The Revengeful Nation (vs. 12-14)


The Edomites are characterized as an especially revengeful people, because

they watched for their opportunity, and, when the Jews were crushed and

prostrate beneath the cruel Chaldean invasion, rushed in to smite their

fallen foe.




Ř      Vengeance is presumptuous. There is a right recompense for sin, but this

lies with God. “Vengeance is mine; I will repay, saith the Lord”

(Romans 12:19). He who seizes the weapons of vengeance usurps the

authority of God.


Ř      Vengeance is cruel. Divine vengeance is a just punishment. There is no

vindictive pleasure in it. But human vengeance springs from an evil

appetite, that seeks a personal satisfaction in the sufferings of its victim.

Such vengeance is distinctly wicked. Indeed, the self-elected minister of

vengeance is forced into this dilemma — either his vengeance is a delight

to him, or it is not. If it is a delight, the joy is wicked, devilish; if it is no

delight, why does he practice it, for the plea that he is urged by a sense of

public duty is delusive? Directly that becomes the motive, revenge vanishes

and punishment takes its place.


Ř      Vengeance is unchristian. It is to be noted that this vengeful spirit was

charged as a great wickedness against the Edomites. They lived in the pre-

Christian days, and they were a heathen nation. Much more, then, is

revenge sinful in a Christian. We have the clearer New Testament light; we

have also the wonderful example of Christ to deter us from revenge. For us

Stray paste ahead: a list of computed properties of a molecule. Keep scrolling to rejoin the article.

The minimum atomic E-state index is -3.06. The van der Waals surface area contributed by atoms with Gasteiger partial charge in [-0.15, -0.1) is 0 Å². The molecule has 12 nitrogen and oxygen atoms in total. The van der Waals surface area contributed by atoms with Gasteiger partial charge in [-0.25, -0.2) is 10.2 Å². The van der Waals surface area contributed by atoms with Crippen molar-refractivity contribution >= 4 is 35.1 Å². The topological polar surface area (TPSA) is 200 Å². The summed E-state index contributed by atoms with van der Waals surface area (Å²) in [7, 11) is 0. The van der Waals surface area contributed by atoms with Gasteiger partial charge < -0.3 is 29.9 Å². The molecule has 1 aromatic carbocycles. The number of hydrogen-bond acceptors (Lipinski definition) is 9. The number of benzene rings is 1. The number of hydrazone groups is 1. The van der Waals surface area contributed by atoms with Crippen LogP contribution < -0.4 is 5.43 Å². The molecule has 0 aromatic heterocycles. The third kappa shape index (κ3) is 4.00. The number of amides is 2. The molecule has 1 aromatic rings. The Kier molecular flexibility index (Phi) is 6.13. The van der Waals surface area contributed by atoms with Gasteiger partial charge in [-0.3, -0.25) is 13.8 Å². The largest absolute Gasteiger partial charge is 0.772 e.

to behave as the Edomites is to merit their doom twice over.


Ř      Vengeance is mean-spirited. Apart from all the above-named

considerations, when the question is approached on the lowest ground,

vengeance bears a despicable aspect. The Edomites waited till the

Chaldean power had overthrown Judah; then they rushed in to complete

the destruction. This was behaving like the jackals, who cannot destroy

big game, but who are mad to devour the carrion that the lion has left.

Revenge knows no honorable laws of war. It has the degraded spirit of

The assassin.


  • THE NATURAL PUNISHMENT. There is generally a resemblance

between sin and its penalty. The punishment is just the fruit of the sin. Thus

the vengeful conduct of the Edomites brings vengeance on the head of the

vindictive people.


Ř      Revenge does not end a quarrel. This is the mistake of it. It is foolish

and short-sighted, for, in return for its own brief, wild delight, it rouses

fresh enmity and provokes retaliation. The too stern treatment of the

French by the Germans left a rankling spirit of vengeance in the breasts of

the defeated people. The vendetta in Corsica keeps up a feud for

generations — each member on one side provoking one in return from the

other side. Shylock speaks of the mutual vengeance of race-hatred, “if a

Jew wrong a Christian, what is his humility? Revenge. If a Christian wrong

a Jew, what should his sufferance be by Christian example? Revenge.”


Ř      Revenge provokes the most bitter punishment. This comes from the

wronged victim. Judah takes vengeance on Edom. Possibly this happens

indirectly through the Chaldean invasion predicted by Jewish prophets, or

Jews may have some direct hand in the work. Vengeance makes enemies.

This form of self-protection is a fatal failure. The true victory over one’s

enemies is by FORGIVENESS,  the heaping coals of fire on his head

(Proverbs 25:21-22).


15  Thus saith the Lord GOD; Because the Philistines have dealt by

revenge, and have taken vengeance with a despiteful heart, to

destroy it for the old hatred;”  The sin of the Philistines is virtually the same as

that of the Edomites. They also had a perpetual hatred. Century after century

they had been, with various fortunes, the enemies of Israel — defeated

(to confine ourselves to more recent history) by Jehoshaphat (II Chronicles 17:11)

and Uzziah (Ibid. ch. 26:6), formidable under Jehoram (Ibid. ch.21:16) and Ahaz

(Ibid. ch.28:18), repressed by Hezekiah (Isaiah 14:31), combining with Amalek,

and Ammon, and Tyre, and Assyria against Jerusalem (Psalm 83:7).